A lot of website owners who were running old school HTML websites are making the switch to WordPress. Since the changes happen under the hood, a user or visitor would never be able to guess that the entire website has been shifted from static HTML to WordPress unless there were some major design overhauls.
But why should you migrate from HTML to WordPress? For the following reasons, of course:
1. Ease of Managing Content
WordPress makes content management a cake walk and development a delight. The website/blog owners get a responsive admin panel for easy control and management of all aspects (URL and other settings, Plugins, Appearance, Content, and more) of the website. You click on them and change them according to your wishes, like you would change alarm or calendar settings on your phone.
Compare that with the hassle of memorizing and writing HTML tags for every piece of content and you’ll see what I mean.
2. Ease of Development
WordPress APIs (almost completely included in the core as RESTful APIs just to make the platform more extensible in an entirely different manner than ‘plugins’) are easy to learn, custom post templates can be created and integrated in a child theme in minutes, there are plugins to make WordPress development and debugging easier for you.
3. Consistency in Design
WordPress is wildly customize and strictly consistent in its design at the same time: a contradiction any developer will adore.
When working with HTML websites, the responsibility of keeping the design consistent across all pages is on the developers. If there are a few pages they will be able to do a fine job, but as the number of pages in an HTML site increases, the errors and tiny inconsistencies start to slip in, unnoticed.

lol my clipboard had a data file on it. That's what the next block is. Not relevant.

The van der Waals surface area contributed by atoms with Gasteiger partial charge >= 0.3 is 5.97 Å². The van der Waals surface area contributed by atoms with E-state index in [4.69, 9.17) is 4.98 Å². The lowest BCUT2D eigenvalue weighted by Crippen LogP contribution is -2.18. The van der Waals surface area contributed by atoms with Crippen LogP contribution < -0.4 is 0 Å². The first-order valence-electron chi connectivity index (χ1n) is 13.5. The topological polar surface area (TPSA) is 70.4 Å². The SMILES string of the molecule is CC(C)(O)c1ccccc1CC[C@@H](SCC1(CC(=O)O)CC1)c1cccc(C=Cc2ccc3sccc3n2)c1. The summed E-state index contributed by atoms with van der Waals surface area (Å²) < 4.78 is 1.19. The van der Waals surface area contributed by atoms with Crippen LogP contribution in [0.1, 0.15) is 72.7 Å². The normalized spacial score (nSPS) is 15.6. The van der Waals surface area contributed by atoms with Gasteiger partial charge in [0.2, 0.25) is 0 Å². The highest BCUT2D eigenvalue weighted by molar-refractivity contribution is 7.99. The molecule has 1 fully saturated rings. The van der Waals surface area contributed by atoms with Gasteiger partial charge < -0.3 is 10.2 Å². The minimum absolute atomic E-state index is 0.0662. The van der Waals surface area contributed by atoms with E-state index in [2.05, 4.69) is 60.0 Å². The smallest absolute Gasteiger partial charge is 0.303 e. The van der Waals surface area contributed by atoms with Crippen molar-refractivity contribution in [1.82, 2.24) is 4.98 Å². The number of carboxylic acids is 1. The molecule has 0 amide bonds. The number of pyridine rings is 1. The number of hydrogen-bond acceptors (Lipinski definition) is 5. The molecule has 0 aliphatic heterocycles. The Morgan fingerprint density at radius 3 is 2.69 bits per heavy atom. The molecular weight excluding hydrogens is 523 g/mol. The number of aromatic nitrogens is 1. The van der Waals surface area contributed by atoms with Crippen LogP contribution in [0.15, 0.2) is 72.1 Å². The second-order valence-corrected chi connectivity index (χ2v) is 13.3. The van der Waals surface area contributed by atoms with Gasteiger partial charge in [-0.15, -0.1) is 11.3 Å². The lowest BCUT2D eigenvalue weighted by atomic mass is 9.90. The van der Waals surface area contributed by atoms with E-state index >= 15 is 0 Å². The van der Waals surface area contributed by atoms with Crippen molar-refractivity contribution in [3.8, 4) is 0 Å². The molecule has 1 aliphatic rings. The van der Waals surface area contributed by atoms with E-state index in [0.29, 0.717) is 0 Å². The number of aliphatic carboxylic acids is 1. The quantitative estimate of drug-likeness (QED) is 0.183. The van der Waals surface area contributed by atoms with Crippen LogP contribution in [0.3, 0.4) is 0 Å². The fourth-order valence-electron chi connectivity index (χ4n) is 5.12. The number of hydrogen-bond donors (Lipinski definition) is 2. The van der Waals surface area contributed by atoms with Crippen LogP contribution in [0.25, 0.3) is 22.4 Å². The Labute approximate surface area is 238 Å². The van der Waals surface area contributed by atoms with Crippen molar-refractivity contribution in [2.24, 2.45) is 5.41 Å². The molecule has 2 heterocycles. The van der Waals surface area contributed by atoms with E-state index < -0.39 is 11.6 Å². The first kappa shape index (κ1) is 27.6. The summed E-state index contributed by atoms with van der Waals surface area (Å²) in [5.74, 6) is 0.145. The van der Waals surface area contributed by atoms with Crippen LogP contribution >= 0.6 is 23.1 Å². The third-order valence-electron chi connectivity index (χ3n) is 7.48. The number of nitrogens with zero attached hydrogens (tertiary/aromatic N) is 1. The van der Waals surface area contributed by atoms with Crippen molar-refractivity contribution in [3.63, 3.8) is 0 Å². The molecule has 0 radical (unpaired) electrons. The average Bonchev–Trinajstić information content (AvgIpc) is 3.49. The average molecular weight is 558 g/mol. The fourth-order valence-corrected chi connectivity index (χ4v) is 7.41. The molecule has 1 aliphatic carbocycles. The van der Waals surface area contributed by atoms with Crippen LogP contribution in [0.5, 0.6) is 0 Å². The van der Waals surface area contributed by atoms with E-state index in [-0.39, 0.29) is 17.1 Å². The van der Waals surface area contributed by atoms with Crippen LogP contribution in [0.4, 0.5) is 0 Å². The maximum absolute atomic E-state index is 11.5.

On WordPress we have templates and a hierarchy they’re placed in. For example, if I’m creating a blog-post page from a pre-existing template, I can use the same template to create thousands more blog-post pages without a single difference in design. That’s how consistency works.
4. Plugins Galore
Wouldn’t be fair if we didn’t mention how easy it is to add functionality to WordPress.
When you’re working with HTML, you need to find out (or come up with your own) solutions for the most common functionalities: Accordions, site search box, inline validation in forms, and so much more. Resources you use can be different from resources used by another developer on the team. Any inconsistency can result in error, and there goes the entire markup down the shredder. When you’re done, you will also need to find out and remove the code by yourself.
In contrast, WordPress is easily extendible with one click install and activate method of plugins.There are literally thousands of them out there to attend to every tiny bit of your needs. Calendars, live chats, social media, analytics, etc. etc. can be added to WordPress websites with two-clicks, and removed with one-click, which is way less hassle than it would create to do the same to an HTML website.
5. Saves Time and Resources
In both long and short runs, WordPress saves you time and money.
A full-fledged dynamic HTML website will need a team of experienced developers to code it perfectly, and then to maintain it. Compare that to a WordPress website, which anyone can set up and handle by themselves.
The only expense you absolutely need to make on a WordPress website: getting it hosted. HTML websites will demand that too, with the added cost of design, development, and maintenance. WordPress can be made to run on any of thousands of available free themes, using any of free plugins out there. If you must go out for WordPress customization, you can hire WordPress developers for as little as $15-20 on an hourly basis.
HTML is one ‘tool’. WordPress is a whole suite of tools packed into one neat kit to give you everything you need to create and run a website efficiently.
And that’s why you should be making the switch from HTML to WordPress.